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January 11, 1980     Heritage Florida Jewish News
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January 11, 1980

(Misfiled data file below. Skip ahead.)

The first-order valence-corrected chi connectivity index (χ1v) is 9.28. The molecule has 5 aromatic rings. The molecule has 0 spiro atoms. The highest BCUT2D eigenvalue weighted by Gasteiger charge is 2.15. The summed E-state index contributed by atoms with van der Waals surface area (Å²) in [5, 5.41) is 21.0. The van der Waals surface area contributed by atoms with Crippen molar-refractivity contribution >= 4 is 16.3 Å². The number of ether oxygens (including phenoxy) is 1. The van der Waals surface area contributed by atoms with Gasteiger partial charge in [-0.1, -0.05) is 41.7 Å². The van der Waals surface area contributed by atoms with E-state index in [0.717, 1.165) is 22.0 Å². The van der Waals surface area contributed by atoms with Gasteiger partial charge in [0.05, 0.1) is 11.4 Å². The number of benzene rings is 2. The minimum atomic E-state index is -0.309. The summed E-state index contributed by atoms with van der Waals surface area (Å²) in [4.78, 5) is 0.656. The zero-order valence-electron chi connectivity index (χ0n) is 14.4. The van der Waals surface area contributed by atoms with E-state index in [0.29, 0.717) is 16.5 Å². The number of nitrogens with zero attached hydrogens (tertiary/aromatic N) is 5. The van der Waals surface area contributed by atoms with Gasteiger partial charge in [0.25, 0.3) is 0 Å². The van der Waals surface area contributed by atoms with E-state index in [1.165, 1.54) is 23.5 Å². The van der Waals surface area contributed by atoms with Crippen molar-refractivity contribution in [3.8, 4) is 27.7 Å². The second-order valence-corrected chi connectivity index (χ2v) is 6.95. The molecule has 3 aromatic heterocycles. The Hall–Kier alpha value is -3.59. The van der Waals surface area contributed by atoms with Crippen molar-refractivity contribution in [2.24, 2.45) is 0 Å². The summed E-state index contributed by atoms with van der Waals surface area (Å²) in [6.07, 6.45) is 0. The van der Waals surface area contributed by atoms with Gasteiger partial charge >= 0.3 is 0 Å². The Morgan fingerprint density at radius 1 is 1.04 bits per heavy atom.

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Page 4, HERITAGE, Florida Jewish News. January 1 !, 1960 Editor's Desk By Oene Starn, Bditor & Publisher Aid f,,,..r Israel... U.S. and Uncle Sam It's that time again, when the Jewish Federa- tion starts ringing doorbells and telephones and buttonholing everybody for a pledge to the 1980 campaign. But this year there is no need to dream up a new excuse or, failing that, to leave town for a few months. This year, the campaigns are more sophisticated, more enlightening as well as entertaining. Whether you listen to Senator Jake Javitz (R-N.Y.) who is speaking in St_ Petersburg, or hear Theodore Bikel, Hershel Bernardi, et. al., in Orlando, you will come away feeling excep- tionally good about making an increased con- tribution in 1980. Just reading the daily paper or watching the news on TV gives you ample reason to support this year's campaigns as never before. Like most of you, we don't always agree with what goes on in Israel. And like most of you, we don't always care about some of the goings on in Jewish life in our own community. But as long as we consider ourselves Jews-- and not necessarily in the religious sense--we owe it to ourselves to participate in this gigantic fund-raising effort. Just keep in mind that a good portion of the money pledged is going to help Jewish causes here at home--to help make being Jewish a little easier for some and a lot better for all of us. Even if we don't directly benefit from some of the agencies who receive the funds, we can't help but profit from the general improvement, the enhanced public image of American Jewry that the money helps bring about. As for the money used to aid Jews in other countries, principally Israel, keep in mind that it is a welfare contribution, not arms endowment This year, there is no need to go 'underground' during the campaign, in fact, you could go one better by even volunteering to help on the campaign committee. There is no other country in the world that has done so much for American interests and, at the same time, is so in need of American assistance, as the State of Israel. A PALESTINIAN STATE! (continued from page 1) Alexandria from Jordanian army positions. Jer- usalem was bordered on three sides by Jordan's Arab Legion. The importance of strategic depth for Israel was dramatically illustrated in the Yom Kippur War when Israel was taken by surpdse and both Egypt and Syria made substantial territorial gains, The threat posed by these gains, the pamphlet stresses, was mitigated to a large extent by the distance of the lines from the heartland of Israel. Had the Arab attack been launched from the pre-1967 armistice lines, Israel would have been sliced in two, Jerusalem cut off from the rest of the country and the major centers of population would have been overrun by enemy forces. Controlling the Air Space Israel's entire air space could be fully controlled from the areas of a Pales tin- ian state. Ben Gurion Airport would be within easy range of the simplest anti- aircraft missiles, which could be deployed from across the pre-1967 armistice lines. Anti-aircraft missiles would control almost all of Israel's air space and Would thus pose a constant threat to the country's main com- munications link with the rest of the world. The effectiveness of Israers Air Force would be severely impaired as would be its preemptive capability. eA Palestinian state would serve as a launching-pad for attack upon Israel by radical and uncompromising Arab states, and as a base for assaults by the various terrorists that might well continue operating independently of a centralized, responsible Palestinian govemmenL The pamphlet claims, moreover, that the range and the destructive capacity of the artillery in Arab arsenals has more than doubled since 1967. The terrorist organizations, too, have acquired substantial quantities of artillery and rockets from the Soviet Union and other sources. Consequently, more than 90 percent of Israel's cMlian population and industrial infrastructure would be within comfortable range, and therefore vulnerable, if a Palestinian state were established on the West Bank and Gaza. Pom.ai and Economic Inbll A Palestinian state would lack political and economic stability and thus would catalyze general regional destabilization. The pamphlet points out that the areas of Judaea, Samaria Isrnailia Cairo uez EGYPT MAP SHOWING the ceaseflre lines and Gaza would have no natural resources, extremely limited farm- lands and underdeveloped industrial infrastructure. Industry today accounts for only some nine percent of the local gross national product. There is an extreme- ly high population density and a basically unskilled work force. Consequently, according to the pamphlet, there is little chance of economic independence in the fore- seeable future, and a Palestinian state in these regions in the final analysis would become an international welfare case. Moreover, because of the short warning time available to Israeli decision-makers, if military control over the West Bank were to be re- linquished, the basic defense posture of the Israel defense forces would have to be based on worst-case assump- tions, necessitating a no-risk preempUve policy. Also given the fear that the West Bank under the PLO would be a base for ongoing irregular terror activity, the danger of a small incident resulting in a general destabilization would always be possible. Israel believes that R would not be iP the interest of world peace that Israel be placed in the strategic and tactical position of not having enough lead time to allow for fail-safe procedures before responding. r'lor would it be in anyone's interest to place Israel in the position of having to take ongoing military measures in SYRIA SAUDI ARABIA .=-=...o- :::::::::: Areas Captured ..... by Israel after the 1967 Six.Day War. response to unbridled terrorism which could escalate into war. A Palestinian state would inevi- tably become a "Soviet satellite on Israel's doorstep." The pamphlet argues that Moscow would have predominant influence in a Pales-- tinian state as the USSR and the PLO share th e common aim of sabotaging both Western and Israeli interests in the Middle East. Therefore, a PLO state on Israel's frontier would provide the Soviet Union with yet another foothold in the Middle East and constitute yet another blow to the Western sphere of influence in the region. Finally, the pamphlet denies the contention that Israel's security fears would be eliminated if the proposed Palestinian state were to be demili- tarized. The document claims that with the inherent lack of control which would exist in a state composed of political factions dedicated to armed struggle, demilitaon is not a viable expec- tation. The .threat to Israel, it is stressed, is not necessarily exclusively expressed in a scenario of total war but it Is not less real in terms of ongoing harassment by irregular forces aimed at the country's most sensitive areas. In the given current political reality, the pamphlet concludes, with the PLO widely accepted as the self-appointed representative of the Palestinian people, Israel cannot accept the dubious security afforded by the promise of West Bank demilitarization. WA00T00n KHCetNI KIJNq & f5 0 ARoN & Israel is a stable, reliable, United States in the middle of a unstable, undemocratic countries friends of questionable reliability on to oppose U.S. interests at The intelligence alone that it has country--about the region and the Soviet weapons and the performanC ei American arms--is unsurpassed. We mention this, not in con Federation campaigns that are to aid Israel's social welfare, asked President Carter for additional economic assistance in light of their energy and defense costs. Presiden t far, has halted at the $1.785 billion scheduled to receive. One thing Washington need not to Jerusalem will be wasted or, eventually be used against the U.S. the arms sold to Iran are now in is the weaponry given to South this happens in Israel. Our administration should be grateful that an ally such as Middle East today. And as Jewish must continually remind our officia Is' sentatives of this, instead of or fence-straddling in the hopes that' a friend will tum up. It's time they for all that there is no better to American to greatness than by friends. Shmeichels Joe received a large bill for goods and Completely satisfied, he paid the bill tion. At the end of the month he received the computer printout showing a zero The second month another com balance. Knowing the bill was paid. Joe The third month: a statement was the zero balance. After calling the to the computer department, Joe felt the The fourth month: with "'If this matter ' ignored legal action will be taken." explained the bill was paid in full By the fifth month a stronger received. Joe concludes the only is to mail a check. It reads: Payable to and (90/100 dollars. "" That's right. Within a few days Joe recei full'" statement. Reaching 55; and P1nellas editions. Published by Jewish News, Inc., 207 O'Brien Road, Second-class postage paid at Fern park, mailing offices. Subscriptions: $1 l.O0 per calendar year ($1.00.more to the rest thereafter. Mlling Address: P.O. Box 742, ,Fern park' I GENE STARN. Editor and EDITORIAL: Mantling Editor, Tinker Barbara CoensorvRoth; Joe Belleri Contributom, linda i Moss, Anita TdtL PRO[XJCTION: Flaine Stam, ADVERTISING: (Orlando), Gary Winder; Solar. NATIONAL ADVERTISING Jacobs Organization, New York Cir. For ADVERTISING RATES and PHONES- Orlando (305) 834-8787 or Members of Jewish Telegraphic Agency, Amer/can Jewish Pre